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M&A Whispers Continue

There's talk of deal activity but the real action won't likely start until carriers begin spending again

January 7, 2003

3 Min Read
M&A Whispers Continue

More than ever, M&A activity is becoming shorthand for "hope" in the telecom market.

Mergers and acquisitions appear to be the only likely path to liquidity for venture-backed companies hoping to survive. Likewise, public companies hoping to make inroads into the few remaining incumbent carriers may also consider combining with rivals or vendors with complementary products.

So where are all the deals?

Industry watchers say several companies may have their scouts doing some footwork, and rumors of talks abound. It's a buyer's market and valuations are low, they say. At the same time, many large equipment companies have cut research and development to the bone while taking down their operation costs, so there are probably holes in their portfolios.

But service providers haven't clearly mapped out where they're going, as far as next-generation networks are concerned, says Robert Abbe, a managing director at Broadview International, the Silicon Valley M&A advisory: "They're waiting and they're watching... but until the service providers make decisions, equipment vendors are going to let their customers sift through the, say, six core router startups that are vying to be number three [in the market] behind Cisco Systems Inc. and Juniper Networks Inc."

Also, the fact that there isn't much buying activity from service providers gives incumbent equipment vendors time to build products that they might've had to buy in headier days.

The M&A market has been waiting a catalyst for a while. In 2002, 325 venture-backed companies were acquired or merged for a total of $9.7 billion, according to VentureOne. Compared with 2001, venture-backed M&A volume dropped 17 percent and the amount paid in those transactions plummeted 55 percent.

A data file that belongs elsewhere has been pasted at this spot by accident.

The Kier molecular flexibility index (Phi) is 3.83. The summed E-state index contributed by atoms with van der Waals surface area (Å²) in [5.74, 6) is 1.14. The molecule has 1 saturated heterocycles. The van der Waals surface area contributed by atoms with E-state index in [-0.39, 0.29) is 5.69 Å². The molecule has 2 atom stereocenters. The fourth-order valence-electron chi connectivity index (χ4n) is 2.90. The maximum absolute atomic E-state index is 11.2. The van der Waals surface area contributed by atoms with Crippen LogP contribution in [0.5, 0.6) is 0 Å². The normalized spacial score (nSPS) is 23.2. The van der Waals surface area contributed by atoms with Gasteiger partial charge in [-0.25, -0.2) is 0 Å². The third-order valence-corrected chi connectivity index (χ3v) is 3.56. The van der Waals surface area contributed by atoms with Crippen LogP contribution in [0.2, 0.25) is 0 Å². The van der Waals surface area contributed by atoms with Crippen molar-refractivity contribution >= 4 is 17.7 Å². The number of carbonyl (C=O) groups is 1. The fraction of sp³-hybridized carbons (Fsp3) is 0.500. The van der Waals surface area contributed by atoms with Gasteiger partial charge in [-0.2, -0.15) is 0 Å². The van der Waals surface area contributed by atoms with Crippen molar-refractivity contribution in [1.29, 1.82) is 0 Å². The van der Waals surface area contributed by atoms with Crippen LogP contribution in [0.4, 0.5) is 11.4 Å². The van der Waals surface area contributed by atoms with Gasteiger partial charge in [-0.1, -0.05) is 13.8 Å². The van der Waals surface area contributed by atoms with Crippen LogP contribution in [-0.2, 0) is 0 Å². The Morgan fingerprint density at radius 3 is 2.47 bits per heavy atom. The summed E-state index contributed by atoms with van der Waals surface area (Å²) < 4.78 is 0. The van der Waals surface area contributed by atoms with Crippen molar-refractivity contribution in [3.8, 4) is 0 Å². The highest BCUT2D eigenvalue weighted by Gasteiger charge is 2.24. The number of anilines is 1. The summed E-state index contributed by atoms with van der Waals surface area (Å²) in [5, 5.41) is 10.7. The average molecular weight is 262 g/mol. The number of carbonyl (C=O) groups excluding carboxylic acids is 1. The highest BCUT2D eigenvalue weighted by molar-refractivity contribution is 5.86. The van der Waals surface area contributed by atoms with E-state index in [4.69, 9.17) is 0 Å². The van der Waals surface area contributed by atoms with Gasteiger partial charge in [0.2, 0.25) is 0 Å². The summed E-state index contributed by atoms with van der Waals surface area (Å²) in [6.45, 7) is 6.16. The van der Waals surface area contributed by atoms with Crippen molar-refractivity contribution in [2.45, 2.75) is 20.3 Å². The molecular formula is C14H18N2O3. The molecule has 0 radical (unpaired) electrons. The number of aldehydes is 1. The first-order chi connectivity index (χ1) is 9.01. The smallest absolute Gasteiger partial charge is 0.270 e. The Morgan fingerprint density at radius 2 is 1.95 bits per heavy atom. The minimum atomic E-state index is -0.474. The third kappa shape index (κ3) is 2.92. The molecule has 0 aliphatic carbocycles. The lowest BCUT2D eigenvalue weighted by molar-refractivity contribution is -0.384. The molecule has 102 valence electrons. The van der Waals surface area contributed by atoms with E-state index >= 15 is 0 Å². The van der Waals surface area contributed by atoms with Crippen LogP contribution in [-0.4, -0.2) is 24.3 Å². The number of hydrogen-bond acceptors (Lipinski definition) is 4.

So while the market looks to service provider and -- in some cases -- enterprise spending for direction, several companies loom large with ample amounts of cash to keep themselves afloat and, when the time is right, to acquire. A few such companies include:

  • Advanced Fibre Communications Inc. (AFC) (Nasdaq: AFCI): AFC's cash and marketable securities totaled $965 million as of September 30, 2002, and, judging by two of its major product announcements in 2002, the company believes in harnessing startup technology to improve its products and attack new markets (see AFC Stokes Up Startups).

  • Cisco: Cisco remains the cash champ, with cash and total investments of $21.2 billion, and it continues to buy and invest in smaller companies (see Cisco Buys Psionic).

  • Intel Corp. (Nasdaq: INTC): Intel, like Cisco, has an enormous amount of money, with $10.9 billion in cash and investments as of October 2002. The company still frequently invests in and buys optical components startups (see Intel Invests in Optical Solutions ).

  • Sycamore Networks Inc. (Nasdaq: SCMR): Sycamore has $1.02 billion in cash and investments and, being that it trades at a market capitalization of $820.9 million, the company could conceivably be either a suitor or a target (see Is Sycamore Startup Hunting?).

  • Corvis Corp. (Nasdaq: CORV): Corvis has $548.7 million in cash and investments and appears content to bide its time until the long-haul market comes swinging back. And, as it did with the Dorsal Networks buy, it has taken advantage of a slow market to add to its product portfolio (see Corvis Dorsal Deal: A Huber Spin-In?).

Preempting some acquisitions will be investment and distribution deals between vendors that eventually end up in a marriage, analysts say. AFC's investment in, partnership with, and, later, its acquisition of AccessLan is a relatively recent example of such premarital sampling (see AFC Goes Multiservice).

"This will be another tough year for M&A exits," Abbe says. But he adds that late-stage private companies and smaller public companies aren't going to see the number of end customers change, so they either have to pick a partner or get off the dance floor.

"Ultimately, M&A has to happen as the service providers make decisions on new network architectures and new equipment."

— Phil Harvey, Senior Editor, Light Reading

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